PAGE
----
Gould alum reflects on his ‘life-changing’ decision — and his rewarding practice with nonprofits
Raissa and William Choi’s generosity established a new scholarship for first generation students pursuing an advanced degree.
William Choi (JD 1985) calls going to law school at USC Gould “life-changing.” The experience gave him vital skills he uses to this day, from how to analyze problems to adapting to new challenges, and it provided a home where he made lifelong friends.
He acknowledges that none of these things would have been possible without the help of a full-tuition scholarship that supported his legal studies. “I may or may not have gone to law school, if not for the scholarship from USC Gould. I often think about that,” says Choi, who is partner and co-founder of the Los Angeles-based firm, Rodriguez, Horii, Choi & Cafferata, LLP, where he represents nonprofit organizations.
For Choi, it was no question that he wanted to someday return the favor and give other law students the same opportunity.
This past year, Choi and his wife, Raissa, did exactly that, making a generous contribution to establish a new scholarship that will benefit USC Gould students who self-identify as the first in their family to graduate from college and pursue an advanced degree.
“When I left USC, I told myself I would give back if I was able to,” Choi says. “That’s really been a goal for me — to make it possible for somebody else in my circumstances, to be able to go to Gould and the get the benefits of law school that I’ve gotten.”
Coming from an immigrant family, the importance of education and going to college were drilled into him, Choi says. His family moved from South Korea to California, first settling in Compton, then Garden Grove, and then San Diego. “We progressively moved south,” he jokes.
He studied accounting in college for, as he puts it, “very practical” reasons. Choi remembers how his undergraduate tuition at San Jose State University cost around $200 a year tuition at the time, and “even then I got financial aid for tuition, books and living expenses, which was invaluable for me.”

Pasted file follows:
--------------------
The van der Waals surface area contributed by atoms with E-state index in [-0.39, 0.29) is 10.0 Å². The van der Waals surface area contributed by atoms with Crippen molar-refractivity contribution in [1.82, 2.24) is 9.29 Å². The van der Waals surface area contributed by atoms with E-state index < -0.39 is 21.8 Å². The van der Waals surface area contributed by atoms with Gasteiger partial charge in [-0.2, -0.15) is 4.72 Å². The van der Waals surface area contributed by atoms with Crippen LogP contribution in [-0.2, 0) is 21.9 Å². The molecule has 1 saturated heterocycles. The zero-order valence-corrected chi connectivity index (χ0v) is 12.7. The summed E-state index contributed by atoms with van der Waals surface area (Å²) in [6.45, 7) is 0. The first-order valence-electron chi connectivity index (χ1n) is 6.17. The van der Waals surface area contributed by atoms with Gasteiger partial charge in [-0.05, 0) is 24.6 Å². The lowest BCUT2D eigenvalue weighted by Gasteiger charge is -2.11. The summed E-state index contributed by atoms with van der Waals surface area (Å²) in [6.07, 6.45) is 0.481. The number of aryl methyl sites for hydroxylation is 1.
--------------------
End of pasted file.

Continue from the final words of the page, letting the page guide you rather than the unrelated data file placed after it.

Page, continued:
Similarly, education was a much-valued priority for his wife, Raissa, who holds a bachelor’s degree from the University of Saskatchewan and a masters from the University of British Columbia in Canada.
“Both her mom and dad were children of Ukrainian immigrants working on a farm in Canada, essentially working hard to provide an education to end up where they did,” he explains. “The experiences of her parents were very similar to my own; they were just a generation removed. And so, my wife certainly shared all the same values.”
Pursuing a path in law
Choi says that he did not know any lawyers growing up. It wasn’t until he worked at a “Big Four” accounting firm prior to law school, where he got to know legal professionals – and the nature of their work – better.
As a student at USC Gould, what Choi appreciated most in those days was the camaraderie with his classmates, many of whom he still keeps in touch. “There were around 200 of us in our first year, and we came in scared and stressed. It was nice to have good people that I went through that whole process with,” says Choi, who is an avid USC sports fan. “I think my class of ’85 was exceptionally good, and it was easy to become good friends and bond with them.”